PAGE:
When you’re aiming to get a dog, it would be important to check if you are ready and able to commit to a long-term care condition. After all, an animal that you bring into your home and your life won’t just disappear after a day. Depending on the age and the care that you give the animal, they can last nearly a decade.

commitment - Before You Do: 4 Questions to Ask Yourself before You Adopt a Boxer

Commitment is crucial if you want to become a pet owner. This means that you need to be on board with walks, training, feedings, bathing, and a plethora of other things that your Boxer will need.

“Do I Know What I Want?”

When it comes to the discussion of whether or not you’re getting a dog, it would important to be aware if you are completely sure of what you want. There are a lot of different breeds which come with their own pros and cons. Before you settle on choosing a Boxer, it would be good to know if you’re completely certain.

When you’ve answered all in the affirmative, you can then start to enjoy what it means to be a Boxer parent. They’re pretty good pets for families—as long as you know what you’re doing; this something that you can actually say about a lot of different breeds but it definitely true. We hope that today’s discussion grants you a better understanding of Boxers and what you should be asking before you get a Boxer.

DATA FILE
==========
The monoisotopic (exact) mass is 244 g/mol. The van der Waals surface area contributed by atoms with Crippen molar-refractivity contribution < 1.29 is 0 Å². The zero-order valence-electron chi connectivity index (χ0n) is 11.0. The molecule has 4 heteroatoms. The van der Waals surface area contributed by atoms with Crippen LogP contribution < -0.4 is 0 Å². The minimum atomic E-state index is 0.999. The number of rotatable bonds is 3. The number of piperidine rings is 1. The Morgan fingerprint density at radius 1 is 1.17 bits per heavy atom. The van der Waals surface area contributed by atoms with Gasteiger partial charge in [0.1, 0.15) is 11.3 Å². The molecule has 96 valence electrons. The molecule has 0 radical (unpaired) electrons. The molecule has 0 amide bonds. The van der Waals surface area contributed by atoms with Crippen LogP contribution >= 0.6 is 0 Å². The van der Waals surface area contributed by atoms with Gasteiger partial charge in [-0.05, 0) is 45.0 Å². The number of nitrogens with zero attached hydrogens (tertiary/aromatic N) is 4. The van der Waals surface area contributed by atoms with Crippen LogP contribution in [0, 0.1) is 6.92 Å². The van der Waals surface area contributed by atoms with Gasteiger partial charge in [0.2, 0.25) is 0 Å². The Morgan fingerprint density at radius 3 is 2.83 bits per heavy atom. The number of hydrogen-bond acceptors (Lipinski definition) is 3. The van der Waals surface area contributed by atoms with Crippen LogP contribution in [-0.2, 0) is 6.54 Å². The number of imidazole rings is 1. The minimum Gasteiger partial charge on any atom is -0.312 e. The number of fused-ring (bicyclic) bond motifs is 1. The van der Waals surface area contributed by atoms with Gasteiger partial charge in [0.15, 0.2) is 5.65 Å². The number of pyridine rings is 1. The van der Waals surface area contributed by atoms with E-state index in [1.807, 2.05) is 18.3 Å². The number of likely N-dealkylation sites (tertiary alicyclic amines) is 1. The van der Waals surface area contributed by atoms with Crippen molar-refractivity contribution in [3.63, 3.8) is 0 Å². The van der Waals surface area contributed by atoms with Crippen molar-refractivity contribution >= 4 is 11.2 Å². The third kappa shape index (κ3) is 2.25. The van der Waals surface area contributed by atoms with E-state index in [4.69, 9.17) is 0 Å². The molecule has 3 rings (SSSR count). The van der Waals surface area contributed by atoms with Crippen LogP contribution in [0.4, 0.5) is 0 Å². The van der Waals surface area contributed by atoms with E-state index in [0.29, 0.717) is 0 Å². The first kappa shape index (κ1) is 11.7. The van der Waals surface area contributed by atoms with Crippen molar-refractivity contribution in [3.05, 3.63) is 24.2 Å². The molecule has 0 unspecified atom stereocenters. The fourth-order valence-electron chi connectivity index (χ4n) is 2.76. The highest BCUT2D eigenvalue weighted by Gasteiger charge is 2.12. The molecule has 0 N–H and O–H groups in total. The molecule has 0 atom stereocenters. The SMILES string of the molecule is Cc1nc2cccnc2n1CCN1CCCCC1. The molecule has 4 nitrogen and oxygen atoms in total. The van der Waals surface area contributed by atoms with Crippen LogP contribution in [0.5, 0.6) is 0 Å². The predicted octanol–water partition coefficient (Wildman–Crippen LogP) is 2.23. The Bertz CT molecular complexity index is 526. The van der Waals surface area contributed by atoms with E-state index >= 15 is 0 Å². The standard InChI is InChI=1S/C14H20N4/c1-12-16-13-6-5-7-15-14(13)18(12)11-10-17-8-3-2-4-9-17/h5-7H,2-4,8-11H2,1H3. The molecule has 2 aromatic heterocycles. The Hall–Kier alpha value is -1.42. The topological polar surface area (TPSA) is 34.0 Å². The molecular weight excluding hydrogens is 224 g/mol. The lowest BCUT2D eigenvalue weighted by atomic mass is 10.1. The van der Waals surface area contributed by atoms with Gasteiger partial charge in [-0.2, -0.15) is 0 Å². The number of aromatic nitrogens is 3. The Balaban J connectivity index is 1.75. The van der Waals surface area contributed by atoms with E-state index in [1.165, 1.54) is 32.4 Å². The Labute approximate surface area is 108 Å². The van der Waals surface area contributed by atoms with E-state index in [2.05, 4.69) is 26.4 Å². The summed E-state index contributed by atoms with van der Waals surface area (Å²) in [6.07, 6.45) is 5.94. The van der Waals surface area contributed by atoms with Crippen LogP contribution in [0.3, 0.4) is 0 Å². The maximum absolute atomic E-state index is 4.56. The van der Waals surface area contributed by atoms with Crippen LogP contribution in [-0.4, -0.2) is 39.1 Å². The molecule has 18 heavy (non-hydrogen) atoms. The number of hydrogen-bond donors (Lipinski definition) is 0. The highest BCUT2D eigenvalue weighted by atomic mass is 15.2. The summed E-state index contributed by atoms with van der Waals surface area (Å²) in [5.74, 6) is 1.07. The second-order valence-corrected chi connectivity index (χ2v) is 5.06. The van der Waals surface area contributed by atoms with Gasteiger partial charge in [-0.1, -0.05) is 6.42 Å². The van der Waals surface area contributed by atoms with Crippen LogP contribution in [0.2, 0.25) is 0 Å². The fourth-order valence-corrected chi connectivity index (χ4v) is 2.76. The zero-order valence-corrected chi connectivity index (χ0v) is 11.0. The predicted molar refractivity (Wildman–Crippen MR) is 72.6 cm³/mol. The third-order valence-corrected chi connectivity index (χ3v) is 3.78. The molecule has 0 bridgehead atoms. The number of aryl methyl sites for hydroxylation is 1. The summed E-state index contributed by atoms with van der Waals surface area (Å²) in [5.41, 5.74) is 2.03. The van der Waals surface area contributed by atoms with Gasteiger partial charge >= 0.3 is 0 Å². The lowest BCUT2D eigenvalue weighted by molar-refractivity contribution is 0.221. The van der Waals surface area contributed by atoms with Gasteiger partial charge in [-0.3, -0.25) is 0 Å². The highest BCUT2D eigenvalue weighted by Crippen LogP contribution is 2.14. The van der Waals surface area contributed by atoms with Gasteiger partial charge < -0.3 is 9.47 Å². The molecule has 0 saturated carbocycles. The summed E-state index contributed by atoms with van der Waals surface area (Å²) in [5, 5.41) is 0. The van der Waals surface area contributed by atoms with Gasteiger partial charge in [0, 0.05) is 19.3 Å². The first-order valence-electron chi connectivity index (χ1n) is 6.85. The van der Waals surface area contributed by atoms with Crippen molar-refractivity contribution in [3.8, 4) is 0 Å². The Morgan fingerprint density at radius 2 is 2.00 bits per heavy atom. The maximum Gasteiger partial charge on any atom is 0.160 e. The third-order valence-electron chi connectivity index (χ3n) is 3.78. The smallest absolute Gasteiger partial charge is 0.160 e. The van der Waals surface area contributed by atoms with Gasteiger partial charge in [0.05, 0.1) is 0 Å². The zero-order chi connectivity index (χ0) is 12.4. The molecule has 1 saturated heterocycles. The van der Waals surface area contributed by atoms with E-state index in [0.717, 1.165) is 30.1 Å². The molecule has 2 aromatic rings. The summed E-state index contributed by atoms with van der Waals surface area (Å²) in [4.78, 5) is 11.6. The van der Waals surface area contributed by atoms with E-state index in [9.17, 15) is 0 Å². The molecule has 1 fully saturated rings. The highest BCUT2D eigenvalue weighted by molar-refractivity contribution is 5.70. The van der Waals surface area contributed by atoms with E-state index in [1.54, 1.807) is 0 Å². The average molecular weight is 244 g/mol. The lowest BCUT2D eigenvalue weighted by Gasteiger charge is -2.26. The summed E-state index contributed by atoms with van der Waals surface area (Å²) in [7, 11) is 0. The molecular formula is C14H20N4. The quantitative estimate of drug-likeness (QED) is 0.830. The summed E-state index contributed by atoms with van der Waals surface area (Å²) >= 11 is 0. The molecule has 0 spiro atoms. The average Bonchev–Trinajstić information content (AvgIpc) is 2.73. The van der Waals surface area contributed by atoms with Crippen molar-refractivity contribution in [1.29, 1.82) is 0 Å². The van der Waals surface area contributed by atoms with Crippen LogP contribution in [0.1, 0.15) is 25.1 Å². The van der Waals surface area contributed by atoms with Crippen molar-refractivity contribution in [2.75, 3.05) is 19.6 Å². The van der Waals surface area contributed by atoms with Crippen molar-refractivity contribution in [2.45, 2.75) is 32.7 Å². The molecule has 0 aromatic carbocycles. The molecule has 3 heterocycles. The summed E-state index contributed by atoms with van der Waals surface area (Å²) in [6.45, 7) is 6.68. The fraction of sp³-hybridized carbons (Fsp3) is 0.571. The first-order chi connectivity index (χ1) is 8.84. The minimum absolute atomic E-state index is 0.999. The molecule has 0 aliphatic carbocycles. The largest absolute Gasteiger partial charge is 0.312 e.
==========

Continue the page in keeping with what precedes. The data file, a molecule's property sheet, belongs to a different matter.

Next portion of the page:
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dog rescue - Talking Basics: What Does It Mean to Rescue a Dog? Dog Rescue Dog Shelter 

Talking Basics: What Does It Mean to Rescue a Dog?

The term ‘rescue a dog’ is something that you might have probably heard but what does it really mean? This is what we aim to explore with today’s discussion. We hope that you’ll find it to be enlightening.

What is a “Rescue Dog”?